We may wish that we had a treaty on space mining, but in fact, one already exists. The 1979 Moon Agreement identifies the Moon and all other celestial bodies as the common heritage of humankind. It contains an explicit ban on the appropriation of space resources and requires an ‘international regime’ to be set up for the purpose of resource management and benefit-sharing. But the space powers, including the USA and Russia, recoiled from this fair deal. Their failure to sign means that the agreement has so far remained a dead letter. Only 18 countries, including the Netherlands, Belgium, and Austria, are parties to it. (9) The EU, which in its most recent space programme recognised space as the common heritage of humankind (10), should encourage its member states and partners to accede to the Moon Agreement in order to increase its legal weight and reduce the threat of conflict over space resources.


Stepping stones for space travel

The costs of transport between Earth and
outer space are steep. With the energy it
takes to escape Earth’s gravitational pull,
millions of kilometres can be covered in
space. Hence the appeal of building
spacecraft and space stations in space
using metals extracted from celestial
bodies. Fuel for spacecraft can also be
produced in space, using water found on
the Moon or asteroids and sunlight. This
is where the biggest opportunities currently
lie for space miners. (11)

Given the obstacles and risks, neither deep-sea nor space mining can be counted on to provide us with the metals we need for the energy and digital transitions. Space mining holds an entirely different promise, if cooperation can win out over competition: enabling humankind to further explore our solar system and beyond without draining limited terrestrial resources.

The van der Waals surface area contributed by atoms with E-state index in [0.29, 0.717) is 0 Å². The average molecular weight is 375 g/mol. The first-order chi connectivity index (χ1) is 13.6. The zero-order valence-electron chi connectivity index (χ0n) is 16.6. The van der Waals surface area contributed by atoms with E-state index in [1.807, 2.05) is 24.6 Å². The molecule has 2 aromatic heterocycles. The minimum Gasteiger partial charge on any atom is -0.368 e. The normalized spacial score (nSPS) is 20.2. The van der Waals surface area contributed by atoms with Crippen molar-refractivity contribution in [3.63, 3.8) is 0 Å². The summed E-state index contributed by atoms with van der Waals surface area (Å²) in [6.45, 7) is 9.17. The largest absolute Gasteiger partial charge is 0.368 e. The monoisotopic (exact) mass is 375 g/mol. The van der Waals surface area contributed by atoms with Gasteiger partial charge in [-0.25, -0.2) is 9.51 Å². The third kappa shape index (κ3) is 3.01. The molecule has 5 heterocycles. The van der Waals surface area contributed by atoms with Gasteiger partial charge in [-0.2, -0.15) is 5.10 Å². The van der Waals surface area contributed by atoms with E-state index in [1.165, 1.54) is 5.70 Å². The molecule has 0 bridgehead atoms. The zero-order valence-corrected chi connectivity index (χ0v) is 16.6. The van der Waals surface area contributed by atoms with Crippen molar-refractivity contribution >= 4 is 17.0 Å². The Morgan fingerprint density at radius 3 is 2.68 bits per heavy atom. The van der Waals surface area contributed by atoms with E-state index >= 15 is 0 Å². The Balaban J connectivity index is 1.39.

Further viewing

The Economist, 'Mining the deep sea: the true cost to the planet' Afspelen op YouTube
Guillaume Lenel / DW, 'Asteroids - A new El Dorado in space?' Afspelen op YouTube

Further reading

Cosmic Bonanza - Green European Journal

Liesbeth Beneder & Richard Wouters, Cosmic Bonanza - Mining in Outer Space

Logo Green European Foundation

Green European Foundation (GEF)

This project is organised by the Green European Foundation with the support of Wetenschappelijk Bureau GroenLinks (NL), Fundacja Strefa Zieleni (PL), Transición Verde (ES), Etopia (BE), Institut Aktivního Občanství (CZ), the Green Economics Institute (UK) and Visio (FI), and with the financial support of the European Parliament to the Green European Foundation.